What he’s actually saying is: “Don’t make your problems my problems” isn’t he? Whether or not the building has been abandoned, the authorities must be held accountable if they do not take action to force people to leave a condemned place. The authorities (the police perhaps) must get them out of there. So Cape Town – and all the other councils too – cannot continue hiding behind the “private property” excuse anymore. They have a responsibility to the people of this country to evict those who live in sub-human conditions in buildings that have, most often, been hijacked from the original owners. When people’s lives are threatened, immediate action is needed and if the authorities are not prepared to act then, I believe, they are culpable when a building collapses.

And if you think that Cape Town is an isolated case, then just wander through Hillbrow, Berea or Yeoville in Johannesburg. Or take a walk through the central city areas of Port Elizabeth, East London, Durban or Bloemfontein. You’ll find many more derelict buildings occupied by illegal residents who, in most cases, have stripped the building of everything that protects lives. Stripped it of the cast iron sewerage pipes, the steel banisters for the stairs or the window frames that stop someone from tumbling off the seventh floor corridor in the rain. Get these people out of these buildings. Get them into tented camps. Get them anywhere where it is safe. And get them to understand that living in places like Schubart Park, or any other derelict building for that matter, is idiotic.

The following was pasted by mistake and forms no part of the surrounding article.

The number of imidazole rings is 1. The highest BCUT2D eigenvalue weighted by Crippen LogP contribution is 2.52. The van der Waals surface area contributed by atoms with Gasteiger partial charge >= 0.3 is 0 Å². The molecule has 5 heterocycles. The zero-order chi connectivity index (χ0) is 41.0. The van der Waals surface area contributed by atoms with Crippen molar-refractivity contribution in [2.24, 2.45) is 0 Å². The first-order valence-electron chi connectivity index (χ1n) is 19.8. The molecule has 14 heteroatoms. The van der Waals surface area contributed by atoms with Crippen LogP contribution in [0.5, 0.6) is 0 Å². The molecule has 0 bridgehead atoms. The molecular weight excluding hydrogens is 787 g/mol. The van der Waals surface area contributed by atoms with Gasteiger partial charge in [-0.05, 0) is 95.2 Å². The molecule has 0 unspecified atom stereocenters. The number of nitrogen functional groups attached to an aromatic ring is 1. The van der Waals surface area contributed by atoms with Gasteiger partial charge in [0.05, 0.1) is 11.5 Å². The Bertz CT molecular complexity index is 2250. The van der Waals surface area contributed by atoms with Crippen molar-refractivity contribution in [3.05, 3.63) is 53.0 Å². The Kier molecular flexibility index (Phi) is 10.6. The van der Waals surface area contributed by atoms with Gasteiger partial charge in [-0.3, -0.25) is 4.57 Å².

I wish somebody could get the residents to understand the perils of living in an unsafe building. I certainly can’t, but maybe you can.

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We have invited [suffusion-the-author display=’author’] to republish some of his articles on our website as they are as relevant today as they were when they were first published.

About The Author: Paddy Hartdegen

Paddy Hartdegen has been a working journalist and photographer since 1973 and has worked on most of the daily newspapers in South Africa, been involved in various facets of trade journalism, and has written 12 books and two plays over the years. He also has a wealth of experience in communications. He has, in the past, run his own publishing companies. He started the business pages of the iafrica.com site in 1996 and produced the daily copy for that for four years (365 days a year).